If legendary investor Warren Buffett could give one piece of advice to young people, "it would be just to don't get in debt," he told a 14-year-old shareholder at the 2004 Berkshire Hathaway annual meeting.
"It's very tempting to spend more than you earn, it's very understandable," he said. "But it's not a good idea."
And if you're deep in the red, it may be a good idea to "never look at a credit card the rest of [your] life," Buffett added.
Billionaire entrepreneur Mark Cuban agrees that you should avoid debt if you can. The best investment anyone can make, he says, is "paying off your credit cards. Paying off whatever debt you have."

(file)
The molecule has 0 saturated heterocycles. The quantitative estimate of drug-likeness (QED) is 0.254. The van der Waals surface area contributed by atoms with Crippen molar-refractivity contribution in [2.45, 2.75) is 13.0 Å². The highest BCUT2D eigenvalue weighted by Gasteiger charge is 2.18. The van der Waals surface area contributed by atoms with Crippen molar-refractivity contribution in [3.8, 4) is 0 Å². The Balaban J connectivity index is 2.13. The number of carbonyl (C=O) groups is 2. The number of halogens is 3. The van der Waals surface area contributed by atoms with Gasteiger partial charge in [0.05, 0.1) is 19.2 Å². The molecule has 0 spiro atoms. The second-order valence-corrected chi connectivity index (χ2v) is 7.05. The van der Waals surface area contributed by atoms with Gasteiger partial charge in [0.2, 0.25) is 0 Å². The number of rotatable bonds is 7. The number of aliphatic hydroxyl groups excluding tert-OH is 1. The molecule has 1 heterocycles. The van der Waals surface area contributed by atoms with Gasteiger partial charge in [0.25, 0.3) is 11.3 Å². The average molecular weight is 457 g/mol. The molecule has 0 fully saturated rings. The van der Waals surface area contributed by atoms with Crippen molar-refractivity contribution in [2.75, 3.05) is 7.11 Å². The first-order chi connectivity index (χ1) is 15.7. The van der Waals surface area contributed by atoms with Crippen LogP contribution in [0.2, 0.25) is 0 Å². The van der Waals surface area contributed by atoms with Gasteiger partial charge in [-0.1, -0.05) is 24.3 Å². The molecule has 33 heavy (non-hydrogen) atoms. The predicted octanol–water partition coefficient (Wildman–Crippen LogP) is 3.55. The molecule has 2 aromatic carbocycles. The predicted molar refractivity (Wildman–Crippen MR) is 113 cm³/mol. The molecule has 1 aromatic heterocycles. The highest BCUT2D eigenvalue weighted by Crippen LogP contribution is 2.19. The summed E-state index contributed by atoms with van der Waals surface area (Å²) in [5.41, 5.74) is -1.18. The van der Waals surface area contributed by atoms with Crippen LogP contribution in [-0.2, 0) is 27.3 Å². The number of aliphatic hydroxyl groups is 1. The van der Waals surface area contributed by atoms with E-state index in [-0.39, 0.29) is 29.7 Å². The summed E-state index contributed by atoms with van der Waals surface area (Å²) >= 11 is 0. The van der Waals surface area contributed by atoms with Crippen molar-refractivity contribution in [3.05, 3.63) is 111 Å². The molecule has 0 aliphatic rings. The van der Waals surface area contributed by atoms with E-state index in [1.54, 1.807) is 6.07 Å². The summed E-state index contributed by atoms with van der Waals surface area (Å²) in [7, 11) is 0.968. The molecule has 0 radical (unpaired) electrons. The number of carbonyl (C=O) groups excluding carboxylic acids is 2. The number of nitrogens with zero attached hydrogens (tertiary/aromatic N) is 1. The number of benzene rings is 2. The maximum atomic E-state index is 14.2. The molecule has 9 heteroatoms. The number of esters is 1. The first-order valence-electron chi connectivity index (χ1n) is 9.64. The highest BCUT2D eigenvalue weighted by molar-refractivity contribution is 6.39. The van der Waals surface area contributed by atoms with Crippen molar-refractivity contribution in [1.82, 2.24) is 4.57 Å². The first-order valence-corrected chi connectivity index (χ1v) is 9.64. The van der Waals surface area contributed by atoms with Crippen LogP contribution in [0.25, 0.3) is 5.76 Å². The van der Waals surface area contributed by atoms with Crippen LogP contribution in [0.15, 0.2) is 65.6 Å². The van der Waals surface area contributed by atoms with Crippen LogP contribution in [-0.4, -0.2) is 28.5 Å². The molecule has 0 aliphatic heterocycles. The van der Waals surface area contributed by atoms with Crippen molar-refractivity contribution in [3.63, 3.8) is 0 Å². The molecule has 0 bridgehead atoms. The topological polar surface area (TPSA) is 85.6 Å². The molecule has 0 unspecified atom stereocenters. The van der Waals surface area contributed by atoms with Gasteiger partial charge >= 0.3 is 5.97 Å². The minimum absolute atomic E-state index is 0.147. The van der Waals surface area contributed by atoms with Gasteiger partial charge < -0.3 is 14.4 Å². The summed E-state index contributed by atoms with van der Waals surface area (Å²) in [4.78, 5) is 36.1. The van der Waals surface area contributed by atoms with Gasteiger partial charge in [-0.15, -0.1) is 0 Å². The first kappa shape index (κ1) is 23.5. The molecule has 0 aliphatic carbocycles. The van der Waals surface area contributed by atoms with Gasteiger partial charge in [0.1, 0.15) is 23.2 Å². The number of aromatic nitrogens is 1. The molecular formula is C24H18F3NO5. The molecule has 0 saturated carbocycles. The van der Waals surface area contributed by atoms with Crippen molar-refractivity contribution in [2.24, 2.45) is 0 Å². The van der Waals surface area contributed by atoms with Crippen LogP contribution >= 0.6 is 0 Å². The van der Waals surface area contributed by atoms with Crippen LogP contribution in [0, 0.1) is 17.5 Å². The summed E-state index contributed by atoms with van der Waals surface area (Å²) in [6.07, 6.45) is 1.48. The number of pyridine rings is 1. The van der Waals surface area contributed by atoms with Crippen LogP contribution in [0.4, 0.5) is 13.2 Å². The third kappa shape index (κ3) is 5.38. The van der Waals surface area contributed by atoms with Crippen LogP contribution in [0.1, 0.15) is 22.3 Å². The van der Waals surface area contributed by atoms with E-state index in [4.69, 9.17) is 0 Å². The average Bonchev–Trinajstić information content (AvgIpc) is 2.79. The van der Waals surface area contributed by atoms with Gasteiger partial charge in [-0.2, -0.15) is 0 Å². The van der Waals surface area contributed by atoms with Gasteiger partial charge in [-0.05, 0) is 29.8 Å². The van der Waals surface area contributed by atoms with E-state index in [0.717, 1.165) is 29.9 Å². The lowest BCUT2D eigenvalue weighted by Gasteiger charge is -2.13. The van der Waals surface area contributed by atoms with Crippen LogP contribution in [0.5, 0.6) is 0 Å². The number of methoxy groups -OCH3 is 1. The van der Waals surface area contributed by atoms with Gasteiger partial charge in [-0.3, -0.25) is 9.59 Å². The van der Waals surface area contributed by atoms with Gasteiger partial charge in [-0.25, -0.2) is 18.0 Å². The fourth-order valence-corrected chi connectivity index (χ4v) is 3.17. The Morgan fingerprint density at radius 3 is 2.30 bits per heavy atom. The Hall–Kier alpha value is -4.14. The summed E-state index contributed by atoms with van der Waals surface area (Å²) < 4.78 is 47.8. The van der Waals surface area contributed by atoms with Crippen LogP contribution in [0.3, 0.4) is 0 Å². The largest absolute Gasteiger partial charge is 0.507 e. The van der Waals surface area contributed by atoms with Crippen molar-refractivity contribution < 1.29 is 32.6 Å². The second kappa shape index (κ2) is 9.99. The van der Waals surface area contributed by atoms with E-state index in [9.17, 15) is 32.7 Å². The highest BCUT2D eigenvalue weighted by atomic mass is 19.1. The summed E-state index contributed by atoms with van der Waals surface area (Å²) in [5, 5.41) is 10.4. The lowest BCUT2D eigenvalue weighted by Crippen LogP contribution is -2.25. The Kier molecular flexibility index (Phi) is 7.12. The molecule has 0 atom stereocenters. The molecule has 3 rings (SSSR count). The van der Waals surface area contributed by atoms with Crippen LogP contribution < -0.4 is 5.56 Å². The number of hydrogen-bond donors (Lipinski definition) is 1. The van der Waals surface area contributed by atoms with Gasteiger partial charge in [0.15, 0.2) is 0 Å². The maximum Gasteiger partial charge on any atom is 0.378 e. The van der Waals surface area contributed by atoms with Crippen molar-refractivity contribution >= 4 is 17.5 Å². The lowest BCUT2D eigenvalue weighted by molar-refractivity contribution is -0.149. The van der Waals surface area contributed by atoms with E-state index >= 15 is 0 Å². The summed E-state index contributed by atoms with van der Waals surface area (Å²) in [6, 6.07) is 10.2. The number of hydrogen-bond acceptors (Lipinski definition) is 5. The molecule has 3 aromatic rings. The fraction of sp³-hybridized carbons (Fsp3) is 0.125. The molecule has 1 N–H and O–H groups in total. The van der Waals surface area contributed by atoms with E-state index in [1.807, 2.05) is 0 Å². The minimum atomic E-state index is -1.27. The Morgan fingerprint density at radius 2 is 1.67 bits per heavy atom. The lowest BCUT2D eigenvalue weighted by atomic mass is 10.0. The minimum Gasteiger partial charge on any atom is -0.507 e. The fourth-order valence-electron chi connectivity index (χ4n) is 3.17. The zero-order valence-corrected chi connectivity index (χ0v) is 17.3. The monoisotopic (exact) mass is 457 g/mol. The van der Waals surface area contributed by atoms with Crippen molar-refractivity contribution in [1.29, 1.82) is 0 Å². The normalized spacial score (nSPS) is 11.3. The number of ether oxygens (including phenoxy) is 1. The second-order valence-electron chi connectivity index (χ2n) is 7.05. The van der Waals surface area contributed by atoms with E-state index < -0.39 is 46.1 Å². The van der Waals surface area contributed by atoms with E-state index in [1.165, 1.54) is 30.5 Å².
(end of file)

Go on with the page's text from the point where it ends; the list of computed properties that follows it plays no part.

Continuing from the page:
Cuban, who struggled to keep himself on the right side of his credit card debt in his 20s, learned the hard way that the money saved on interest by not having debt is better than any return you could get by investing your money, whether in the stock market or in real estate or elsewhere.
"Whatever interest rate you have — it might be a student loan with a 7 percent interest rate — if you pay off that loan, you're making 7 percent. That's your immediate return, which is a lot safer than trying to pick a stock or trying to pick real estate, or whatever it may be," he says.